The City of Johannesburg says it has identified 37 abandoned factories in the city that it plans to expropriate in order to convert into low-cost affordable housing.
Johannesburg mayor Herman Mashaba said this came after the council’s resolution last year to make 84 city-owned properties available for the purpose of creating quality low-income housing within the inner city.
Mashaba said the 84 buildings would generate an expected R21bn in investment, 11,000 construction sector jobs and over 6,000 affordable housing units.
“Following on this success in the inner city, the multi-party government has now identified 37 abandoned factories across the city, specifically those located in areas in desperate need of housing opportunities.
“Arising from their large stand sizes, the yield of these properties will offer nearly 3,000 housing opportunities in multi-storey buildings,” Mashaba said in a statement.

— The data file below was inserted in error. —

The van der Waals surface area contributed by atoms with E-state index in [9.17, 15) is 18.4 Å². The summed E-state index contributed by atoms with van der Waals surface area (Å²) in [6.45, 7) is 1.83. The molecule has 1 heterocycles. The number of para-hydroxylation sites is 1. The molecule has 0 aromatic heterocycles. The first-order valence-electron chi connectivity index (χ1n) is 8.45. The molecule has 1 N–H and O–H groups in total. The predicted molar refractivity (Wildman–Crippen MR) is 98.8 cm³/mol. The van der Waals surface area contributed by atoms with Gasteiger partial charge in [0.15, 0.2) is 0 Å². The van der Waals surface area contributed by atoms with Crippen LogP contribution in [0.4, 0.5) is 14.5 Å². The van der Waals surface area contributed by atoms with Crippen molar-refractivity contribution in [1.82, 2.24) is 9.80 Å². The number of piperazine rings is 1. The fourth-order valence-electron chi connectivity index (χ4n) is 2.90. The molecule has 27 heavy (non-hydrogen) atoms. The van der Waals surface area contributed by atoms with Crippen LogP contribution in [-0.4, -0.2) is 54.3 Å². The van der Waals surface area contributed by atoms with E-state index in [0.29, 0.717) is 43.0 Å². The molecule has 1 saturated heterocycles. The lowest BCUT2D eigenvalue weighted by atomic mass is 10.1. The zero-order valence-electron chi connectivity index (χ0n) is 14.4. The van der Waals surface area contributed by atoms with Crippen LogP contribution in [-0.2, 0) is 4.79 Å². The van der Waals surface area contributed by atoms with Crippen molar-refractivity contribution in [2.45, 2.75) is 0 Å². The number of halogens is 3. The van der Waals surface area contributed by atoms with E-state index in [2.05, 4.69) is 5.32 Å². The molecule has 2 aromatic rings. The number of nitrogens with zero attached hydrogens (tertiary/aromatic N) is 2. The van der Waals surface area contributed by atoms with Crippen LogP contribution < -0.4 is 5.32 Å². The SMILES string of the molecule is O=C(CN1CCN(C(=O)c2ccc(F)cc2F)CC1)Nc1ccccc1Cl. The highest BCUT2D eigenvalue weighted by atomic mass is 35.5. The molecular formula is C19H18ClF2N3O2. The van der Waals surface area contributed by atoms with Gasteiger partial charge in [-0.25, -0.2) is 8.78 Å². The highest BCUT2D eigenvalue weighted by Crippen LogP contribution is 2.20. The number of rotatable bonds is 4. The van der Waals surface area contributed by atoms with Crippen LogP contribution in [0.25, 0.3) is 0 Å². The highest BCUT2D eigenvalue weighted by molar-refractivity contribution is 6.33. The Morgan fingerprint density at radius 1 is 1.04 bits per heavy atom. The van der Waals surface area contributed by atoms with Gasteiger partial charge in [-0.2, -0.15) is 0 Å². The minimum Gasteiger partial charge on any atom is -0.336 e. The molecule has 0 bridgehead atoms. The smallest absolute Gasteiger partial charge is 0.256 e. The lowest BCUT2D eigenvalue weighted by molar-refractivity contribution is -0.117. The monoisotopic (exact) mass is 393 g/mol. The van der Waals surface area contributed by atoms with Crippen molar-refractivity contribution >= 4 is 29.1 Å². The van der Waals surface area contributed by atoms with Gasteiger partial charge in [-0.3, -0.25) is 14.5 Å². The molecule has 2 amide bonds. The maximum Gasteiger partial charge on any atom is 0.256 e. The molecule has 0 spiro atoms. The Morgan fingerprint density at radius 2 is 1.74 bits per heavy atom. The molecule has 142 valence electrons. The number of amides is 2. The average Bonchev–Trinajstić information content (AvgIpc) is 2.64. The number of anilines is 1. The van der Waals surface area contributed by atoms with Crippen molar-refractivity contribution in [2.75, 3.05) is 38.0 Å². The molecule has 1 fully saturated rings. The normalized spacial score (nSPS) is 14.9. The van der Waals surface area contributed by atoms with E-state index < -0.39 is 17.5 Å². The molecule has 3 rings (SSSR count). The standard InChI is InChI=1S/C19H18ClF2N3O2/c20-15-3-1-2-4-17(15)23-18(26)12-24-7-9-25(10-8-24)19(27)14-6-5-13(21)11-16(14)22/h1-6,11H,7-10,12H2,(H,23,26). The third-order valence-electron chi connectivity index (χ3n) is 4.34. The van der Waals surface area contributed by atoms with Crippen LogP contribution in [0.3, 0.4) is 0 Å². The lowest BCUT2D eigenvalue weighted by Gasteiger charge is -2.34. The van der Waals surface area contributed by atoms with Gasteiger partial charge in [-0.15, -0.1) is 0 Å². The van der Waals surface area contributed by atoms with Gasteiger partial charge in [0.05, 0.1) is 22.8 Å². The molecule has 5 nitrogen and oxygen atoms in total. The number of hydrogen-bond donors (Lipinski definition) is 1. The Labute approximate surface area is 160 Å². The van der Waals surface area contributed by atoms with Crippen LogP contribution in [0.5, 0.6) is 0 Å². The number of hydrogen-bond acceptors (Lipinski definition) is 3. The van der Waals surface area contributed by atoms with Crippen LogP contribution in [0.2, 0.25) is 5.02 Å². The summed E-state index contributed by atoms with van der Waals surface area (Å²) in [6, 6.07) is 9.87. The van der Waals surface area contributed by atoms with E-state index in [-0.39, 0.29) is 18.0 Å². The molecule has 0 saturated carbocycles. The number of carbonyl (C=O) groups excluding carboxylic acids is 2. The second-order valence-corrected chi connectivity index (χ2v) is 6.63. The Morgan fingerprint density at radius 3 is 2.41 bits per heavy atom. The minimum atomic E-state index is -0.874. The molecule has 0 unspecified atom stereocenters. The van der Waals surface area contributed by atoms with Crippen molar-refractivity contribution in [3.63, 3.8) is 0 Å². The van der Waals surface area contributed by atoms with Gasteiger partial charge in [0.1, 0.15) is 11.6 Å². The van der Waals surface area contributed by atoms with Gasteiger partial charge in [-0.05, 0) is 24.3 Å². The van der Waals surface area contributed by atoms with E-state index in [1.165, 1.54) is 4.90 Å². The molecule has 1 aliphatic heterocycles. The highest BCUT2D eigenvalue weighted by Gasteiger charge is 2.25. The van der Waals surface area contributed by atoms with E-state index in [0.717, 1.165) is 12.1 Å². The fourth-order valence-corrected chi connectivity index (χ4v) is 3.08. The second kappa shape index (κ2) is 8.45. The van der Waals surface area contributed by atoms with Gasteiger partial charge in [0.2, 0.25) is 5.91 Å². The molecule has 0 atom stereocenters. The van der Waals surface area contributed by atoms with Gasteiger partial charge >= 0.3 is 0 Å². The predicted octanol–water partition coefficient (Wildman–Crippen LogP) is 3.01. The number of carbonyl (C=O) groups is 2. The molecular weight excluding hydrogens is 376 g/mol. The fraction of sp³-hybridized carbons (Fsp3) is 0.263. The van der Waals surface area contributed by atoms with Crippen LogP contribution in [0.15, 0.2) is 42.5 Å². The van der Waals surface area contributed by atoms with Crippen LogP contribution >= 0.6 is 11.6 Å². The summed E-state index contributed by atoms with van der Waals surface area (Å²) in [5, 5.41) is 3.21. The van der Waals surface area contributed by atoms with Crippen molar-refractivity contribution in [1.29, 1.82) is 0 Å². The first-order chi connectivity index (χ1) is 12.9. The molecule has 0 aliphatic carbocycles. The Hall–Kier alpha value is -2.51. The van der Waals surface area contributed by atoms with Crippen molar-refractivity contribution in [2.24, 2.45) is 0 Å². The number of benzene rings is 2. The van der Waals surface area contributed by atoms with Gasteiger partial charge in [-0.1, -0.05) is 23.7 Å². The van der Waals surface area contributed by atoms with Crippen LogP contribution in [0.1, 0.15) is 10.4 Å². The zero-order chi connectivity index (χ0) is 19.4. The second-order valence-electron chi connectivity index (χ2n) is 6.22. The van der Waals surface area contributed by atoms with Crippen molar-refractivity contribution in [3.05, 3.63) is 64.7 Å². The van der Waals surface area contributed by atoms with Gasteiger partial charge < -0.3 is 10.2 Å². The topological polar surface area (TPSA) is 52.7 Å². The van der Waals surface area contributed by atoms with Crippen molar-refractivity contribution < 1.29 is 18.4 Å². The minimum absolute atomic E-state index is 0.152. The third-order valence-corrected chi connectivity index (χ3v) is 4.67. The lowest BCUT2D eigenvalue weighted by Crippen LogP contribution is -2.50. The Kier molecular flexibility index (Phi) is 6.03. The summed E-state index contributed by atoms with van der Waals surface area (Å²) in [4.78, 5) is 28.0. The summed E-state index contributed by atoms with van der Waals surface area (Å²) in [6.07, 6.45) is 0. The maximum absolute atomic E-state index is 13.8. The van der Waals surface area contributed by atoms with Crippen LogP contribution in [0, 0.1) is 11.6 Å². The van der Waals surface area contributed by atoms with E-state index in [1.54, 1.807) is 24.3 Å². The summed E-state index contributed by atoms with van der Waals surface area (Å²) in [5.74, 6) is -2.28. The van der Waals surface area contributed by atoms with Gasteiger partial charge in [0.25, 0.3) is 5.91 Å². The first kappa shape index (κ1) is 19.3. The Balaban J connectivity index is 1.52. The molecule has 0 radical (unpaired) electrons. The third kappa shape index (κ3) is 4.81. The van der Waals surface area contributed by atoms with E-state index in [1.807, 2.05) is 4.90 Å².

He said the abandoned factories that had been identified were located in Kew, Devland, Rabie Ridge, Doornfontein, Booysens and Nancefield.
Mashaba said 16 of the buildings were in close proximity to Alexandra, offering a much-needed opportunity to reduce the density of settlement in this under-developed township.
He said the municipality would prepare a proposal to council in August, which would allow the city to begin the legal proceedings to expropriate these properties as abandoned buildings.
Mashaba said these buildings would be expropriated within the existing legal framework of the constitution.
“For this we will utilise the fact that they are abandoned, owners are untraceable and monies owing on these properties exceed their value.“
Mashaba said once the expropriations were approved by council, the city would be able to put these properties out to the private sector and award them on the criteria that achieved the largest number of residential units, the lowest rentals, the highest job creation and investment.
Mashaba said the City of Johannesburg had previously sought to tackle the housing backlog with a reliance upon RDP housing each year. However, the RDP housing could never begin to reduce the housing shortage, he said.
“Our residents cannot wait for dreams of new cities to materialise in the distant future, if at all,” Mashaba said.
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